You Can’t Go Back

During my first pregnancy, Dutch and I bought our first house. Built in WWII, our tiny Sugarhouse bungalow sat beneath the old, large leafy trees that reached up and over Hartford Street to touch in the center.

Our first Sunday at church, I noticed a dainty little girl with physical differences holding her mother’s hand in the chapel. Her name was Chelsea and her mom’s, Karen.  They would become my dear friends over the next few years and teach me a whole lot about acceptance, devotion, and strength.

“When one decides to have a baby, one has to be ready for every possibility,” said a voice in my head that first day at church.

I wondered if my first baby would be different. When he wasn’t, I believed it was because I had done a wonderful job of being pregnant, thus growing a perfectly lovely person in my womb. Parenting, while not necessarily easy, still felt like something I had control over.

I was so green.

The year before we moved to Hartford Street, we lived in Cache Valley in our little white clapboard rental house on a quiet corner near USU’s campus. We were students and life felt busy, but in hindsight it was just completely, luxuriously unpopulated by children.

While we lived in Logan, my visiting teaching partner lost her first pregnancy at twenty-two weeks due to the horribly-named (and just plain horrible) condition called incompetent cervix. The loss of her baby girl stunned me. She was the first pregnant friend I’d had. We had talked about baby names and morning sickness. I was quietly preparing myself for the day when Dutch and I could start our own family.

I took her flowers and homemade calzones. Then I went on a walk around the park, where I considered that my friend had been planning for her daughter’s birth, but instead she was now preparing for her burial service.

There I stood on the cusp of finishing graduate school, ready to embark on the child-raising leg of my adult life. As I rounded the park, the voice in my head said, “Being a parent has no guarantees, but plenty of surprises. Remember this.”

A cold sense of awareness blew through me, a premonition maybe.

Parenthood was a vast, rocky frontier. It scared me. I was going to do it anyway.

Now I’m entrenched in parenting, yet I still sometimes walk through my house and wonder where all these giant man-children came from and why they are eating so much food.

At this point in my life, when I see pregnant people I can’t help but think about all the ways their unborn babies could be affected by physical, mental, and behavioral differences. It’s jaded, I realize this. But from my family’s experience, how could I not see such possibilities?

I also get that most babies are healthy and typical, that not all children are dramatically affected by disabilities.

Some are, though.

I know this intimately now. And I’ve never been able to shake the realization that life can’t be controlled.

Only lived.

  

 

  7 comments for “You Can’t Go Back

  1. Jennifer
    July 10, 2015 at 11:03 pm

    Sometimes I look at pregnant people and I think, “You think you know what you’re doing, but you really don’t know what you’re doing”! I’ve thought so much about this lately. Did I know what I was getting myself into? Parenting my two unique kids is hands down the hardest thing I have ever done. I thought I was ready. I’m still not. But this I do know: what you did for your visiting teaching partner mattered. Writing this blog matters. The way you parent your sons matters. Someone is going to walk into the chapel on Sunday and see you and something will whisper to them to pay attention. Hopefully they will.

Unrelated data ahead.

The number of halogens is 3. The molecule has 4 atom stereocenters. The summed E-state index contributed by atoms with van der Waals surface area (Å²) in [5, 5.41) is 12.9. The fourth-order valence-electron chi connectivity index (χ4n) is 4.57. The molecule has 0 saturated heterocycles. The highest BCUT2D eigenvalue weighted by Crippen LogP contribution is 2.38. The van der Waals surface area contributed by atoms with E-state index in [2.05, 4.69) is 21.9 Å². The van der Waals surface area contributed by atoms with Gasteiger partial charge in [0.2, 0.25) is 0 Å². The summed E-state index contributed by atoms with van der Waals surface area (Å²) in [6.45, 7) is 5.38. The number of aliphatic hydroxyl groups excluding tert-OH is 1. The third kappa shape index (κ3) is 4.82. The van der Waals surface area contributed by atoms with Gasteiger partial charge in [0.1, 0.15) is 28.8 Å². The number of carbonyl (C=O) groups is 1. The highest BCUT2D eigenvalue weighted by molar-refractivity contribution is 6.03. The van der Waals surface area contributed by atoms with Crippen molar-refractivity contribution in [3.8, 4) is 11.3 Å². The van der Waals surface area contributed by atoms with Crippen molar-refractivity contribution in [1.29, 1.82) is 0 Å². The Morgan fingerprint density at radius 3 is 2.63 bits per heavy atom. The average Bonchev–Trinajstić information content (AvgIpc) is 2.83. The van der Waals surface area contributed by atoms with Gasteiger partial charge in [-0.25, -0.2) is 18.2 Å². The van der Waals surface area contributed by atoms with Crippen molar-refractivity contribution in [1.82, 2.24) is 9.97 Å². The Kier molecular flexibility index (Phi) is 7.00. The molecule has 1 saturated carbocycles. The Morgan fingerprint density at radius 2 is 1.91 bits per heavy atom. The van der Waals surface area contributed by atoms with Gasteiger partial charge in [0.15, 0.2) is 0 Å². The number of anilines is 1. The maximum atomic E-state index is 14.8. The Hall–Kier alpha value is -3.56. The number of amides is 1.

• Megan
      July 10, 2015 at 11:24 pm

      Jen, you have a gift for saying the perfect thing. Thank you.

  2. Blue
    July 11, 2015 at 2:20 am

    Well, after Jen’s comment, there’s not much to add…besides that I think you are wonderful, wise, inspiring, and have important thing to say. Write on, little sistah! xox

  3. July 13, 2015 at 12:15 pm

    I only know from my experience, but I think that, too. There’s no guarantees for the perfect little family, the perfect child, etc. With Dominic, we had a false positive from blood work for down’s syndrome. I thought over, and over, and over, about my cousin who is Down’s and has autism as well. I thought a lot about my Aunt and how her life is still dedicated to serving her almost 30-year old son. I dreamt about the simian creases in my baby’s hands and whether there would be one or two.

    Now, I am waiting to meet baby girl and wondering what struggles she will have: physical, spiritual, emotional, etc. I certainly can’t hold her hand her entire life.

    And I chose this.

  4. louiseplummmer
    July 13, 2015 at 8:21 pm

    So well said. And still I keep trying to control.

  5. Molly
    July 14, 2015 at 5:52 pm

    Beautiful post. You always say it so well. Love the man-child who eat everything. Oh my goodness. I can’t believe I have 5 of them in my house, two that are now taller than me. And I cannot keep them fed. Ever. No matter how much I buy. Ever.

  6. Tom Plummer
    July 27, 2015 at 7:58 am

    Wise words that only experience can teach.

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